Turnover impacts more than your bottom line.
It’s already difficult to fill open technical positions. There simply aren’t enough talented people to go around. Let’s focus on this statement for a minute. It could be argued that any recruiter worth their salt can find you a qualified employee. But there’s difference between someone who’s a fit for the job, and someone who’s a fit for your company.
You’ll find plenty of people who possess the skills you need. Talent is a natural aptitude. It can’t be acquired. It’s why employee retention—especially those who align with your organization—should be high on your list of priorities. In fact, it should be your top priority.
Employee turnover: the company killer
The impact of high voluntary turnover is systemic. Take off those rose-colored company glasses and look closely at the morale of a staff dealing with this sort of environment. It crushes productivity, and there goes your bottom line. Low morale stifles innovation.
You might not be able to quantify morale and its impact to your bottom line, but you should be able to determine the cost of high employee turnover so you can compare it to the benefit of investing in keeping talented employees.
Unfortunately, many companies don’t know this cost. They don’t track it because the impact runs throughout a company—it’s not an HR issue. You have to measure lost productivity, lost revenue because of customer dissatisfaction, and lost expertise. Then there’s the more familiar costs of recruiting, interviewing, hiring, orientation, and training.
By the numbers
The Center for American Progress compiled research and case studies to come up with bottom-line impacts to companies. The average, CAP concluded, is about 20% of the employee’s salary.
Technical positions require higher levels of education and specialized training. The study found that these positions have a dramatically higher turnover cost, ranging up to 213%.
When an employee at any level leaves, their replacement will take anywhere from 30 days to a full quarter to spin up to optimal productivity.
Your company is run by people. Your customers are people. It’s people dealing with people. Customers are receptive to change. Relationships can be jeopardized by employee turnover. Or an exiting employee will take key customers with them to your competitor. No matter how it plays out, employee turnover gets noticed by your customers.
How to keep good people
Employees don’t necessarily lie to you when you ask them why they’re leaving, but they likely don’t want to level with you, either. They’ll tell you it’s because of salary or better benefits. Did they start looking because these things dissatisfied them?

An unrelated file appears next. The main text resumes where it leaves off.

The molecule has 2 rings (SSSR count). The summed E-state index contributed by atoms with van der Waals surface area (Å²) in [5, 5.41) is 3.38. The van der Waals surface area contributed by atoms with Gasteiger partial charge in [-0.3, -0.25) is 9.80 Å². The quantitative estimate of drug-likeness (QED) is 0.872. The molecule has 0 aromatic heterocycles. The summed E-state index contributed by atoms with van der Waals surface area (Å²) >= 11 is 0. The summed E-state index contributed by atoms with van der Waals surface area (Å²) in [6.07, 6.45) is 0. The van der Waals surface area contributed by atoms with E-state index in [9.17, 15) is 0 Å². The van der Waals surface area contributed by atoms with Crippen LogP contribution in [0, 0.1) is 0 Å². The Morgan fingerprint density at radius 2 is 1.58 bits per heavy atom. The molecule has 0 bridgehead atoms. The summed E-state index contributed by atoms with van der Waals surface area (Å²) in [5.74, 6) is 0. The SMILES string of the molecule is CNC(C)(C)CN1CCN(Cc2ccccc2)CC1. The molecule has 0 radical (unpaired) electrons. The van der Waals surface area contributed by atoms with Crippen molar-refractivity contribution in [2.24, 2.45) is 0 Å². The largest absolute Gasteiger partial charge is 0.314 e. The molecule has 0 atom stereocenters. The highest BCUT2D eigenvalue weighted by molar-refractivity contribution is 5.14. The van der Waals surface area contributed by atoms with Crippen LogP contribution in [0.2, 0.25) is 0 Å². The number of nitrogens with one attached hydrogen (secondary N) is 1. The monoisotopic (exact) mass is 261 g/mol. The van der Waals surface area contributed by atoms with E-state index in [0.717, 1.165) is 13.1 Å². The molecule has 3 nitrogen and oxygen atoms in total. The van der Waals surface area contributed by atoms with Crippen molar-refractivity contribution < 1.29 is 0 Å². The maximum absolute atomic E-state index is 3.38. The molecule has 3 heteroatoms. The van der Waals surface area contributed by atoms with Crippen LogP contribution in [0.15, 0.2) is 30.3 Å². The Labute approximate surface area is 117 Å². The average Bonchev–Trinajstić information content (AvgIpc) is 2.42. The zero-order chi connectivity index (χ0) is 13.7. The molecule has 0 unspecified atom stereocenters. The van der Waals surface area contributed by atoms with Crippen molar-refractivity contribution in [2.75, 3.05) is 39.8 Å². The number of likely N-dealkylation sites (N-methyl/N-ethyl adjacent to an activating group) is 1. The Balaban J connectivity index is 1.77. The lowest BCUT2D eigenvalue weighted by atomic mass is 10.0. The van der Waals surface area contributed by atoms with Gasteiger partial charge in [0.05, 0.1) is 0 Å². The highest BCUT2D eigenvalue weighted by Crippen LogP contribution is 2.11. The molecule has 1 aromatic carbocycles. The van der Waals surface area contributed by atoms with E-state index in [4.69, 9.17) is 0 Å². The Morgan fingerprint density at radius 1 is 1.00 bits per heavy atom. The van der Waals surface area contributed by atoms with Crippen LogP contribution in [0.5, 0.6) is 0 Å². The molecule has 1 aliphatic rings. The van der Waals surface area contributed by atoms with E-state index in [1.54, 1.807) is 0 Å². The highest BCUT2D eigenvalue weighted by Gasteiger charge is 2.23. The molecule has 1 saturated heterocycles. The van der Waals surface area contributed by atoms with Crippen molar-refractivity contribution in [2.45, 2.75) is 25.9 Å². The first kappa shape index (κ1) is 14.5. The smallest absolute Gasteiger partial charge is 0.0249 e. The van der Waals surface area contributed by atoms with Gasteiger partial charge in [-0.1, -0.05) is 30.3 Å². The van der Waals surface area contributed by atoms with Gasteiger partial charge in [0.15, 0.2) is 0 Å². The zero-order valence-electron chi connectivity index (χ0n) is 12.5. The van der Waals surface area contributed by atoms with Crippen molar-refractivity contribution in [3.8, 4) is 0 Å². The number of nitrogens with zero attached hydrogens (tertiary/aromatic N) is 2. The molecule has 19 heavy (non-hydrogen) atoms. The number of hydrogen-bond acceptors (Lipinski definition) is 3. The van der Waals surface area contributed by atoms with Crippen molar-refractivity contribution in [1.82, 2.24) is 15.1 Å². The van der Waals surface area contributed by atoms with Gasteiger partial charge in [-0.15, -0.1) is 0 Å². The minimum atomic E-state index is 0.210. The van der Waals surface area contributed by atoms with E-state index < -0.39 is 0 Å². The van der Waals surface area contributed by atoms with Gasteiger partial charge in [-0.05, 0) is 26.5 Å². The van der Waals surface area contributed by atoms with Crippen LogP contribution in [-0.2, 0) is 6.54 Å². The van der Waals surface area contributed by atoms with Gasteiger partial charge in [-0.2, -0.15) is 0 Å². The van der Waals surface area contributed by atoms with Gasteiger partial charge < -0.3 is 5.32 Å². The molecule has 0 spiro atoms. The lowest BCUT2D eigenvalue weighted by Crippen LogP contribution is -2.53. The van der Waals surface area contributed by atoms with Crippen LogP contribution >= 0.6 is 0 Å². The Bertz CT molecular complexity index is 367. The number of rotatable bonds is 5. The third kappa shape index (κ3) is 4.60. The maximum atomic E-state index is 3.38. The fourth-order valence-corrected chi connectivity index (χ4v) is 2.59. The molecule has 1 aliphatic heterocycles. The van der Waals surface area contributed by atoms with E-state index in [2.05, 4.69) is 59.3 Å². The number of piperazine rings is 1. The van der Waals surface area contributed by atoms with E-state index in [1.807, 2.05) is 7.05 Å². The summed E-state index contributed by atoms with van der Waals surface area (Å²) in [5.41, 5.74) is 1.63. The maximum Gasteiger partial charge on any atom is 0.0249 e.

Or is it because they didn’t feel appreciated?
Organizations compensate their technical talent well. Money isn’t enough. It’s not a retention strategy. You don’t have to get as crazy as the folks out in Silicon Valley, but retention is about rewarding—and rewarding your employees isn’t a one-size-fits-all proposition. You’ll figure out the specifics, but make the objective simple and compelling: Offer rewards that show your trust and flexibility.
Technology changes fast. People in this field are lifelong learners. Does your retention strategy take this into consideration? Your technical talent is looking for ways to stay current and to advance in their career. Ask them how you can help them stay on top of their job.
Waiting until someone tenders their resignation is not the time to discover they’ve been looking for a company that will show them more appreciation. The process of constant communication gives you ample opportunity to ask questions that will give you insight. Companies who retain their employees do so because they ask them what makes them stay.
You’ve probably noticed a theme here. Employee retention is crucial because the opposite—turnover—will kill your bottom line. Especially if you measure the full impact rather than just the obvious aspects. The benefits of creating successful employee retention plan can be measured as well. A Deloitte study found that companies who focused on building a “recognition-rich culture” had 31% lower voluntary turnover rates.
Take that number and multiply it by your company turnover costs. It’s what’s at stake if your focus is on talent acquisition instead of retention.
At Consultis, we’ve spent over 32 years building relationships and learning what makes for a successful partnership between employer and employee. Contact us today to find out how we can help you retain and keep the best technical talent for your business.